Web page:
Ebola virus: What happens in the infected system?

Ebola virus-
one of the deadliest viruses in the world- causes Ebola virus disease or Ebola Hemorrhagic fever. It is a rare but fatal disease. Hemorrhage and internal bleeding is the characteristic symptom of the disease. Utmost care is taken when a person is diagnosed with Ebola Virus Disease. PPE kits are an essential requirement for handling Ebola-infected patients.

Ways of transmission of the Ebola virus

The transmission of the Ebola virus from the infected individual can be via

  • Body fluids like sweat and tears
  • Used needles and equipment
  • Physical and sexual contact

People who hunt or wild butcher game, called bush-meat, are more likely to be prone to the disease. This susceptibility is because bush-meat consists of primates, which are the primary carriers of the virus.

What is the action of the Ebola virus in Fruit bats?

A person can come in contact with the Ebola virus either by previously infected individuals or by a mosquito bite. The potential carrier of the Ebola Virus is Fruit bats. Ebola virus consists of glycoprotein receptors, which help it attach to the cells of the host. The virus on entering the system of fruit bats, using the favorable environment within, begins to reproduce rapidly using the Polymerase of Bat cells.

The genetic material of the virus replicates and undergoes various processes involving transcription and translation, resulting in the production of virus particles, which then aggregate in an arranged fashion to form a whole new virus organism. These particles move out of the cell by lysing the cell membrane of the infected cell.

What is the action of the Ebola virus in the Human host system?

Once the virus enters the system, it starts by attacking the primary immune cells, which are like alarms for triggering an immune action in case of infection. The target cells usually include dendritic cells, which are responsible for activating the T-cells, which in turn activates the whole immune system, including antibodies that fight the pathogen. Dendritic cells usually take in foreign materials and degrade them. The degraded particles are exposed on its surface using the Major Histocompatibility Complex (MHC).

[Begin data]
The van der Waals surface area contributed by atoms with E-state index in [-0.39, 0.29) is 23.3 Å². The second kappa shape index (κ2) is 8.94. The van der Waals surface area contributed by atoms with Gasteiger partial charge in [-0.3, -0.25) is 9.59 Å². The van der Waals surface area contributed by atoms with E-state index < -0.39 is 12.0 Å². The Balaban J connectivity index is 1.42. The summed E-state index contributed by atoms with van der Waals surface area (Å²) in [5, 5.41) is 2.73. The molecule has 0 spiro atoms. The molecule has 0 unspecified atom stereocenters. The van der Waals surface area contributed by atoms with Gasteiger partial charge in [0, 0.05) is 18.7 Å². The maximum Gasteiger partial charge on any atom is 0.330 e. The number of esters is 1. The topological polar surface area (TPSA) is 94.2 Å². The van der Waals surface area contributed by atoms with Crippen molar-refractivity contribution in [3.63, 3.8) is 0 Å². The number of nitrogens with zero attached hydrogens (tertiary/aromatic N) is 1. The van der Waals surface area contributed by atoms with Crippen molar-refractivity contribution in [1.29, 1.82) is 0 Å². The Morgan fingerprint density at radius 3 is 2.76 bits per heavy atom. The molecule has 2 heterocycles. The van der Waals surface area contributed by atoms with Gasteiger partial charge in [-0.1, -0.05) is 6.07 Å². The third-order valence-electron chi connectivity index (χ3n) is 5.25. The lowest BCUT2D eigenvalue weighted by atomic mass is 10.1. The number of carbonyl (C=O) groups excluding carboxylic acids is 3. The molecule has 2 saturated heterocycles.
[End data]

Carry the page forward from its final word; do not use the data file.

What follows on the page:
T-cells can induce action in response to antigens expressed with MHC complexes. The glycoprotein receptors present on the exterior help the virus attach to the cell. The cell engulfs foreign material. Somehow, the virus starts replicating within the cell before the cell can induce an immune response, infecting the cell.

This damaged cell then starts producing other inflammatory products, which induce an inflammatory response. These molecules can also cause damage to molecular integrity resulting in hemorrhagic fever. However, when the cell lyses, cytokines are released which wake up the immune system, but, in the case of Ebola-infected patients, the overwhelming release of cytokines causes Hemorrhage.

Similarly, When the virus particle attacks the next cell, it starts replicating, resulting in an increased viral population in the host system.

What is Hemorrhagic fever?

The virus activity in infected individuals results in severe inflammation. As a result, the clotting proteins go into overdrive and form small blood clots that clog blood vessels. These clots interfere with blood flow to vital organs like the liver, brain, or kidneys, leading to organ dysfunction.

Eventually, the body uses all the available clotting factors, and the infected liver can’t make more. Meanwhile, the infected immune cells are going out of control, triggering a chaotic inflammatory response. In turn, the cells that line the body’s blood vessels also become inflamed and start to leak, which leads to the hemorrhagic syndrome.

Signs and symptoms

The early signs and symptoms of the fever show up within 4-21 days of the infection, with an average of 8-12 days. Initial symptoms are ‘Dry symptoms’ like fever, aches, fatigue. It progresses to ‘Wet symptoms’ like Diarrhea and vomiting.

For Ebola, the incubation period is 2-21 days. Besides, the latent period is longer than the incubation period. So, Ebola-infected individuals are not infectious until after the symptoms have started.

What happens after the individual dies?

When the individual passes away, the handling of the deceased body is crucial. PPE kits are an essential requirement while performing ritual practices. A viable virus can persist for at least seven days on surfaces, confirming that transmission from deceased persons is possible for an extended period after death.

Ebola needs a host cell to survive hence called obligatory parasite; it dies when the host cells die. Therefore, unlike common viruses, Ebola cannot survive in the air and need direct contact with body fluid.

How can we survive this deadly disease?

The best chance of survival is a perfectly well functioning immune system and proper treatment. However, training the human immune system for a future attack by using the attenuated virus (vaccine) is a better solution. There are no vaccines discovered yet (at least not legally patented vaccines available in the market).

Related: Zika virus: reason behind microcephalic fetuses

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